Last month, Arizona Sen. John McCain told Fox News' Greta van Susteren that the Affordable Care Act, aka Obamacare, is the "ultimate experiment in social engineering." Never mind that nearly every other developed country in the world manages to provide health care to its citizens without falling under the yoke of socialism. Never mind that the version of Obamacare being rolled out is actually based on a 1989 plan from the ultra-conservative Heritage Foundation, which called on Americans to carry health insurance the same way drivers carry liability insurance. And never mind that "Obamacare" had a different name when then-Governor and later 2012 GOP presidential candidate Mitt Romney enacted a version of it in Massachusetts in 2008, where it was nicknamed Romneycare. Like Obamacare, Romneycare needed a good amount of tweaking after its implementation.
Some object to the Affordable Care Act on principle. For others, it's more political, which brings us to Gov. Bobby Jindal. The governor has made his opposition to Obamacare plain — in speeches, on talk show appearances and in an increasing number of op-ed pieces, most of which he writes for the Beltway establishment he claims to distrust. Among Jindal's arguments: Obamacare would cost too much for the citizens of Louisiana. But the true cost of health care is about to come due after Jan. 1.
Twenty percent of Louisianans have no insurance at all — the fourth-highest percentage in the country. Under Obamacare, the feds are offering billions of dollars to help cover each state's poorest residents — an extension of the Medicaid program, which has been part of the bedrock of the American health system for nearly 50 years. More than 200,000 of the poorest Louisianans could get coverage under this extension, but Jindal is hell-bent on turning it down.
Jindal says it would hand over too much control to the federal government and eventually cost Louisiana too much money. In truth, Medicaid expansion in Louisiana would be entirely paid for with federal funds for the first three years before a gradual, 10-year phase-in would result in a 90-10 split. Just to be clear, that's 90 percent of the cost being picked up by the feds.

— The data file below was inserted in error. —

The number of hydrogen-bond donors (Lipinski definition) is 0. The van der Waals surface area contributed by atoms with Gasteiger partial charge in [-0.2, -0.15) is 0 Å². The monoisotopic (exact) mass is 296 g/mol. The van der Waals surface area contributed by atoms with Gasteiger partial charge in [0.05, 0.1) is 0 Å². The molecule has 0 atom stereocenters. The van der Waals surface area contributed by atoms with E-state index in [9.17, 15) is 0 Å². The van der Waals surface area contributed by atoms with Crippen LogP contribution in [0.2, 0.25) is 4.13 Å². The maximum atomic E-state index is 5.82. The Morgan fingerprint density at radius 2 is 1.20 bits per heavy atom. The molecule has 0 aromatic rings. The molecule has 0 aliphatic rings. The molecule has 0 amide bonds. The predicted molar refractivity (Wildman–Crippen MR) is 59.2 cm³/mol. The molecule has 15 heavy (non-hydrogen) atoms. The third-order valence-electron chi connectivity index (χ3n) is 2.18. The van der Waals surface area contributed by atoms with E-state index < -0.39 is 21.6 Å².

We've seen this act from Jindal before. In 2009, the governor decried Obama's Recovery Act, before turning around and quietly accepting $3.2 billion in federal Recovery Act funds. When he toured the state later that year handing out gigantic sweepstakes-like checks to the leaders of Louisiana parishes, Jindal put his own name on the checks as the payor — conveniently omitting the fact that some of the money came from the Recovery Act he had derided. Thus, Jindal is not entirely allergic to federal funds when it suits his own political ends.
Sadly, the map of states rejecting Medicaid expansion dovetails with the map of the states with the most health problems — Louisiana among them — and several are in the Deep South. Alabama Gov. Robert Bentley, a dermatologist, said recently, "I can't think of anything worse right now than to have expanded Medicaid and have all these people on an entitlement program right now and for this entire thing to go under." Mississippi Gov. Phil Bryant proposes a $4.4 million transfer of state funds to offset the loss of federal funding, calling it a way to "weather the Obamacare storm." There are two problems with that argument: Bryant would be robbing Peter to pay Paul (the money would come from somewhere else in Mississippi's already-strapped state budget), and it's far less than the nearly $1 billion his state is turning down.
Jindal's solution is no better. In an October interview with Fox News' Chris Wallace, Jindal said bluntly, "We don't need the government running our health care." Just minutes later, when asked for his solution to the Louisiana health care crisis, Jindal told Wallace, "We're the only state that has a state-operated network of charity hospitals. ... We had 10 state-operated hospitals when I became governor."
What's a state-operated hospital if not a form of government-run health care? And given that Jindal got his start in state government in 1996 as the director of Health & Hospitals, what does it say that Louisiana remains at or near the bottom of nearly every available wellness matrix?
There is indeed some "social engineering" in health care, but in Jindal's Louisiana, it's Darwinian in nature. Only the strong (and wealthy) survive. Come Jan. 1, when Jindal passes up billions in Medicaid money — which some other Republican governors have managed to accept — we'll see Jindalist social engineering in action. It won't be pretty.